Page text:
The Pan Cancer GeCIP Domain will focus on the analysis of all types of cancer, using data from all tumour types in the 100,000 Genomes Project. There are complex patterns of genetic changes specific to tumour types, but also patterns of genetic changes that are seen across tumour types. Analyses of this type are very important and need thousands of samples to accurately detect the effects of genetic changes.
|SUBDOMAIN||SUBDOMAIN LEAD/S||RESEARCH DESCRIPTION|
|Pan-cancer analysis||Dr Peter Campbell||Genomics England will sequence ~40,000 whole cancer genomes and matched germline DNA over the next 2-‐3 years. This represents a considerably larger collection of whole cancer genomes than any that currently exist, and will be of similar magnitude to efforts planned elsewhere in the world in the same time frame, including from the NCI and ICGC-‐2. There will be a GeCIP domain for each tumour type analysed by Genomics England, focusing on the genomic and clinical aspects of their particular cancer. We propose to establish a GeCIP with an aim to understand patterns of germline and somatic variation in cancer genomes across tumour types. We believe such a GeCIP would be exploring fundamentally different questions to individual tumour type domains, and would produce data that would assist the individual domains in their interpretation of the genomic data.|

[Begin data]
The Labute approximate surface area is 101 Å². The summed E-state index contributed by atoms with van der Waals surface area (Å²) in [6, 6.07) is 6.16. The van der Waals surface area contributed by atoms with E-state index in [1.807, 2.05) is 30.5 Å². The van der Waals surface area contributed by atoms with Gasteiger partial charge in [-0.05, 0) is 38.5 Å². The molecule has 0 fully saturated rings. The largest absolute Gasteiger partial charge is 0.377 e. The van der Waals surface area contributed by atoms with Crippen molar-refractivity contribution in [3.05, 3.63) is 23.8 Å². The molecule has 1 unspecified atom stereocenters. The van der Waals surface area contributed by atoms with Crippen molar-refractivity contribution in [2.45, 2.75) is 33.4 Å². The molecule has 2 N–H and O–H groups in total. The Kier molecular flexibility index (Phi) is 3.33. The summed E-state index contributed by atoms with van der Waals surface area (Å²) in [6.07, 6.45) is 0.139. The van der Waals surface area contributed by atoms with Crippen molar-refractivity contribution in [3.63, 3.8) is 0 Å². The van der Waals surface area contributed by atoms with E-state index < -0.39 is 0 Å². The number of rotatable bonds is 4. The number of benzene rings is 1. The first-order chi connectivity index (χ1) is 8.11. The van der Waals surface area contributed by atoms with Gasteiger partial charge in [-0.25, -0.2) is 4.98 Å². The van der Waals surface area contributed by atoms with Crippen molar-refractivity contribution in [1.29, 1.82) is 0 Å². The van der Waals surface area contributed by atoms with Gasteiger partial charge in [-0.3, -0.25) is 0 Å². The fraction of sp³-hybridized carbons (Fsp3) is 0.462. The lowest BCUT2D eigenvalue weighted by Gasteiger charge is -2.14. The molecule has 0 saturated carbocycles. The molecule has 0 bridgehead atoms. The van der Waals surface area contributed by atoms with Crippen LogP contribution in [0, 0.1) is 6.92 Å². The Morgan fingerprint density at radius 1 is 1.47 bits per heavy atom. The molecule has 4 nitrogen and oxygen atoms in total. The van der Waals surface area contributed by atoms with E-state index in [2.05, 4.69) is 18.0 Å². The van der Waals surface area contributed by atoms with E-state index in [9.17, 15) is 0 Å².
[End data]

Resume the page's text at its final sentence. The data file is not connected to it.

|Cross-cancer analytics||Francesca D. Ciccarelli||The idea of an analytical subdomain specifically focused on the detection of rare and noncoding drivers comes from the observation that at present ~20% of sequenced cancer genomes have no somatic alterations in known cancer genes. We thus expect that the driver events of a considerable fraction of cancer samples sequenced in the context of the 100k Genome Project will remain undetected. The complete map of cancer driver mutations requires dedicated efforts towards the development of analytical approaches for the detection of rare and noncoding events.
The subdomain will bring together computational cancer biologists, mathematicians and statisticians with different and complementary skills from three leading UK Institutions, namely King’s College London, CRUK London Research Institute, and University of Oxford.
|Pan-cancer drug therapy toxicity||Dr. Jean E Abraham and Professor Paul Pharoah||The aim of the Pan-Cancer Drug Therapy Toxicity Genomics England Clinical Interpretation Partnership (GeCIP) Consortium is to create a collaborative environment in which consortium members with an existing interest in cancer drug therapy related toxicities can work together to utilise the national resource that the 100,000 Genomes Project will provide. The consortium has representation from many Genomic Medicine Centres, and the NRCI Clinical Study Groups.|